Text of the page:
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European immigration policies


Since 2015, migration issues have been at the center of European debates and have been worsening divergences of opinion and tensions among Member States of the European Union (EU). The building of common asylum and immigration policies since 1999 has not prevented a series of crises on topics such as irregular arrivals on European shores, search and rescue at sea, dispersal of asylum seekers or the management of internal and external EU borders. These crises highlight the deadlocks of the EU construction process and question European solidarity. Because of institutional deadlocks, the core of EU immigration and asylum policies is shifting outside EU borders with a series of agreements with third countries (Turkey, Morocco, Libya, Niger…). While outsourcing the management of migration flows to these countries, this policy is impacting other regional migration dynamics such as in the sub-Saharan area.


Ifri's Center for Migration and Citizenship is proposing policy papers, conferences, and cooperation with European and African experts and research fellows in order to analyze EU asylum and immigration policies with a focus on the following topics:

  • The impact of the political discussions on the future of immigration and asylum policies on the construction of the EU project;
  • The role of local authorities, cities and the civil society in European policies on asylum and immigration;
  • The place of migration issues in the EU external relations;
  • The impact of the external dimension of EU policies on regional migration dynamics.
Christophe BERTOSSI

Senior Research Fellow, Director of Ifri's Center for Migration and Citizenship

Matthieu TARDIS

Research Fellow, Center for Migration and Citizenship


France’s current presidential campaign has created an unprecedented situation fuelled by revelations and a total absence of restraint, but it has not truly taken account of the disruptions of the last year: Brexit, the attempted coup in Turkey, the election of Donald Trump, the recapturing of...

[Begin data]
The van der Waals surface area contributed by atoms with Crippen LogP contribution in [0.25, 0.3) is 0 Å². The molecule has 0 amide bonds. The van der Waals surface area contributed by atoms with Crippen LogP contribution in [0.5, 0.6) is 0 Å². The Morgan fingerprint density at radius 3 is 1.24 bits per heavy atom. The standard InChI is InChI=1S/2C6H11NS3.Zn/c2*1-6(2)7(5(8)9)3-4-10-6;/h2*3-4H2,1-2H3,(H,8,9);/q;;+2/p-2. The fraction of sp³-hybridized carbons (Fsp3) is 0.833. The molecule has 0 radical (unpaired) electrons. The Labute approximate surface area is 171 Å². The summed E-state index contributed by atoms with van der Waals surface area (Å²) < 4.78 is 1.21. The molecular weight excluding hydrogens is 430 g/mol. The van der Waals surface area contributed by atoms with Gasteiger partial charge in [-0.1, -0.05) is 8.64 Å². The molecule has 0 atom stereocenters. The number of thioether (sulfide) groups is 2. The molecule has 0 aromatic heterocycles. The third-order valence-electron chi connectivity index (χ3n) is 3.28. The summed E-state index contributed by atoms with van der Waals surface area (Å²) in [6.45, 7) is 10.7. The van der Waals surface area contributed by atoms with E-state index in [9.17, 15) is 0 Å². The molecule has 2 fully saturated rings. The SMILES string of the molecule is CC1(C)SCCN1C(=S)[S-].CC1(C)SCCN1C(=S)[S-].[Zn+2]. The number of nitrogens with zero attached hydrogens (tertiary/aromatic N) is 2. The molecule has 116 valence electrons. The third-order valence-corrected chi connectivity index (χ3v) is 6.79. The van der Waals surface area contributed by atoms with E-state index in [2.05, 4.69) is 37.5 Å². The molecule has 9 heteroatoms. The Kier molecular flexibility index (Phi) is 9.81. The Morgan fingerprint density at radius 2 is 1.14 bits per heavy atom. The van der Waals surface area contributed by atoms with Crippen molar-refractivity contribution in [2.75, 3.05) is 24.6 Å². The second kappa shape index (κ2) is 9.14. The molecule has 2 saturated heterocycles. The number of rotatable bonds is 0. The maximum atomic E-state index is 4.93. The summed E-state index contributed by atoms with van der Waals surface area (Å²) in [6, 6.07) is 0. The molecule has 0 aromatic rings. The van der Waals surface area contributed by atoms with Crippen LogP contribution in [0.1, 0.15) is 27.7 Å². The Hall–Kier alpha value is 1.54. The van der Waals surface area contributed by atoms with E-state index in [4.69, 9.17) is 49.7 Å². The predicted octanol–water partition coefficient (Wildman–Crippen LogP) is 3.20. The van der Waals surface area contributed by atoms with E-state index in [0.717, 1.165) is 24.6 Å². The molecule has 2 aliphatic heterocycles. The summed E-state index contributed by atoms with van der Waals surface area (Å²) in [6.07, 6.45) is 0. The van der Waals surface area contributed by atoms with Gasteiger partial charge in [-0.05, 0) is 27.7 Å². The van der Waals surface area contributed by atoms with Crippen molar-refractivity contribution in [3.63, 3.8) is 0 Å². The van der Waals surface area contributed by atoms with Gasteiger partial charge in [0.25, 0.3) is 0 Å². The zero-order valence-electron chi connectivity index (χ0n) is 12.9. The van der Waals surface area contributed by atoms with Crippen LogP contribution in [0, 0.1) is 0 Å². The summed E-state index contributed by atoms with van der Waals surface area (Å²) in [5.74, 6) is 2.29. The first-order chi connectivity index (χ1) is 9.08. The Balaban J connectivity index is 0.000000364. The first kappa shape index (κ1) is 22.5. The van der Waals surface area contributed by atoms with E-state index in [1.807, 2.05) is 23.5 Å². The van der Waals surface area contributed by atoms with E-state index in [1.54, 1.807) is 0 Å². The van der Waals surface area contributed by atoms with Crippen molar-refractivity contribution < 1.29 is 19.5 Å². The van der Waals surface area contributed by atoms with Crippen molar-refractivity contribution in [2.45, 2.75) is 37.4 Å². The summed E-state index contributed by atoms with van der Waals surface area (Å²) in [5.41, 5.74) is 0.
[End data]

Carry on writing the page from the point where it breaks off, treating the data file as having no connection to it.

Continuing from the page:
By: Christophe BERTOSSI, Matthieu TARDIS, Patrick KLUGMAN, Georges DERTILIS, Catherine PERRON, Evelyne RIBERT, Philip RUDGE

Contrary to other immigration societies such as the United States, Canada or Australia, migrations is not a core element of European narratives on shared identity. Each country maintains a very particular understanding of his migratory past and on the extent to which it should become part of...


Since the April 2015 shipwrecks in the Mediterranean, the right of asylum has become a priority in European talks. However, states have remained reluctant and sometimes hostile to measures of solidarity recommended by the European Commission. Such tensions raise the question of the European...


In the past 2 years, Greece has experienced its most severe economic crisis of the post-World War II period. While it appeared at first not to have been hit particularly hard by the global economic recession that started in 2008, the effects of the recession and the acute internal crisis of...

By: Daniele JOLY, Khursheed WADIA

While public opinion and European governments usually present migrants as an outside threat for European societies, in this article, Danièle Joly and Khursheed Wadia focus on the local level to analyze the issue of migrants, in particular irregular workers, living in the UK.

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